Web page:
Dean Saunders on Florida Real Estate Market Trends

May 22, 2020   |   Conservation Easements

Dean Saunders's desire to analyze real estate market trends provides unrivaled market knowledge within the industry.

At this year's Lay of the Land Conference, Dean Saunders spoke on real estate market trends here in the state of Florida.

Since 1985, Dean has specialized in Florida land and conservation easements. He served in the US Senate as Agricultural Liaison, Special Assistant, and Director of External Affairs to US Senator Lawton Chiles, then Governor Chiles (D-FL). From 1992 to 1996, he served in the Florida House of Representatives where his strong passion for supporting landowner property rights and conserving the integrity of a property’s natural resources culminated in his authorship of groundbreaking conservation legislation. Dean comes from an eighth-generation Florida agricultural family, earned a BSA from the University of Florida in Fruit Crops, Food and Resource Economics, and is a recognized Florida land and conservation easement authority.

Saunders began his presentation by describing his desire to analyze real estate trends in a more accurate and efficient manner than it had previously been done. This desire was the genesis for the Lay of the Land Conference. Dean would go on to speak about the importance of verifying sales and using the collected data in order to analyze market trends based on more concrete numbers.

While he conceded that not every single sale would be factored in, he also clarified that "nobody else is collecting this data. Nobody else is reporting on it, but it is here. And I want to share it with you. It informs all of us."

Saunders spoke on some of the positive developments in Florida's real estate industry. One positive aspect that he highlighted was the influx of people moving to Florida and how the increased population would also increase land value. He also discussed how unoccupied Florida land has been converted into solar farms. This can drive up the value of secluded properties that aren't seeing an increase in residency.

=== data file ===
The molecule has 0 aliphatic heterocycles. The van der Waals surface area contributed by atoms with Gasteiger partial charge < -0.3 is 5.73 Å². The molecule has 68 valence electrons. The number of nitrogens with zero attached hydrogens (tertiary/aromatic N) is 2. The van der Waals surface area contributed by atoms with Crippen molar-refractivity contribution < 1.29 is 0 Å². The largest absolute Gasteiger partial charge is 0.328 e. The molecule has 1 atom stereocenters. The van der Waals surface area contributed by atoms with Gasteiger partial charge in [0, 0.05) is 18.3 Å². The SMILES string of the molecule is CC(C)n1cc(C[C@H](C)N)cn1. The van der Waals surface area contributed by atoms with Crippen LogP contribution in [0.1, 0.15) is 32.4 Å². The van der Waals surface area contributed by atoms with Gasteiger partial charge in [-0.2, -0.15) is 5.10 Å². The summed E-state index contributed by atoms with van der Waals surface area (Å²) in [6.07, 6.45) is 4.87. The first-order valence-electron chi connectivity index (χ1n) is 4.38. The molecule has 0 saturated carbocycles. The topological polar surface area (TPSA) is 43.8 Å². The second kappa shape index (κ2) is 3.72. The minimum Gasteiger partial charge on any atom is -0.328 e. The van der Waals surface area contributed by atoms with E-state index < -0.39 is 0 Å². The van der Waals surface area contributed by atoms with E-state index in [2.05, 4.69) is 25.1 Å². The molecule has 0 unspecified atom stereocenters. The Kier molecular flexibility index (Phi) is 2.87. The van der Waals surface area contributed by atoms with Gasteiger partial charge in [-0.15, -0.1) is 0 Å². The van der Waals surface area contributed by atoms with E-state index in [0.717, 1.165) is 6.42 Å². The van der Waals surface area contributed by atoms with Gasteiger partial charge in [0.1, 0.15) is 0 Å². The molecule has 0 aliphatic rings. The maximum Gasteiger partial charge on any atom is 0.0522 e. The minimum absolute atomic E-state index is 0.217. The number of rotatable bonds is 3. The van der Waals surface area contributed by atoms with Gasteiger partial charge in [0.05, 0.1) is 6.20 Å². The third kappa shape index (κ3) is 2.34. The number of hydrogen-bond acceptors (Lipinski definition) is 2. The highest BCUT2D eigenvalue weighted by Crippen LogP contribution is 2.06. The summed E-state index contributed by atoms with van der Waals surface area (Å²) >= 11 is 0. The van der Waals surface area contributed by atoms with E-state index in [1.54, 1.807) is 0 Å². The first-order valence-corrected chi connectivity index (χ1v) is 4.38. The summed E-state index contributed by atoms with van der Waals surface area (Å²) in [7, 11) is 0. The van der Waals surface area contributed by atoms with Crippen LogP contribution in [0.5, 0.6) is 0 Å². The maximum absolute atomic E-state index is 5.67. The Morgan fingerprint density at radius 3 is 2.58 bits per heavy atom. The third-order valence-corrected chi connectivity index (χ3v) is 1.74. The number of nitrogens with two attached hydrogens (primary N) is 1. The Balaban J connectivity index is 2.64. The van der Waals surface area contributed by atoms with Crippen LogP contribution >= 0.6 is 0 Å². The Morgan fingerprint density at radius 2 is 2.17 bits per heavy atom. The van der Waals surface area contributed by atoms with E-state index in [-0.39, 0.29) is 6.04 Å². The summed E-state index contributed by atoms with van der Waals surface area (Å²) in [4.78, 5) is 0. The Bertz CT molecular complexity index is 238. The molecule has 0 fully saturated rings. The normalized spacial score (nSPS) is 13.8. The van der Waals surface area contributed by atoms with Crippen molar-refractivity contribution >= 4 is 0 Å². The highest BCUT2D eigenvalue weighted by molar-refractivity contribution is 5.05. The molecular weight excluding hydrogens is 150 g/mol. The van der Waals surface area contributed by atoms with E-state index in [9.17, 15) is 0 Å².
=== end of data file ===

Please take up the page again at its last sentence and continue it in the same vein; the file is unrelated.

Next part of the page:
Saunders also highlighted the state government's spending on land through the purchasing of conservation easements: another way that value is being added to more remote properties while also benefiting our environment and infrastructure. Saunders spoke about a number of land purchases made by state and local governments under initiatives such as Florida Forever.

"There were thirteen different easements that we know about that were done last year. 35,000 acres at $35 million. One transaction that the state did was 19,000 acres for a timber tract. The demand for easements is really high. One thing that I will say is that the Wetland Reserve Program Easements done by Natural Resource Conservation Service do pay more."

Speaking on the importance of conservation easements, Saunders stated "I think we need to provide for our infrastructure in the state, not just for those who are living here, but for those who are coming here. They're coming here because we've got sunshine and water and we're a low tax state. But there is some quality of life that goes along with that and we don't want it to go away. So I do think that it's important to consider our green infrastructure."

Saunders then decided to reflect on some Florida history, specifically the Florida boom and bust that took place a century ago in the 1920's. He stated that booms and busts were a pattern in Florida's economy.

"People like to come to Florida," he explained, "but sometimes we overdo it. And we have had an expansion and we've got people coming. But as a whole, everybody has been much more disciplined this time around. The bankers aren't loaning money quite like they did, they're underwriting it tighter, and developers are not over-building."

Saunders then turned his attention to some of the problems plaguing Floridian landowners. He mentioned the negative effects that issues such as greening and hurricanes have had on Florida's citrus industry. "I'm encouraged that we will find something just because of the resiliency of the industry. In the meantime, we've got a whole lot of acreage that needs to find another use, and so what is that going to be? Is it going to be bamboo? Is it going to be hemp? Is it going to be houses?"

Dean Saunders
Throughout his career, Dean has carried a deep passion for Florida land and conservation easements. During his time in the US Senate as Agricultural Liaison, Special Assistant, and Director of External Affairs, he fought for private property rights in tandem with the conservation of the Flor...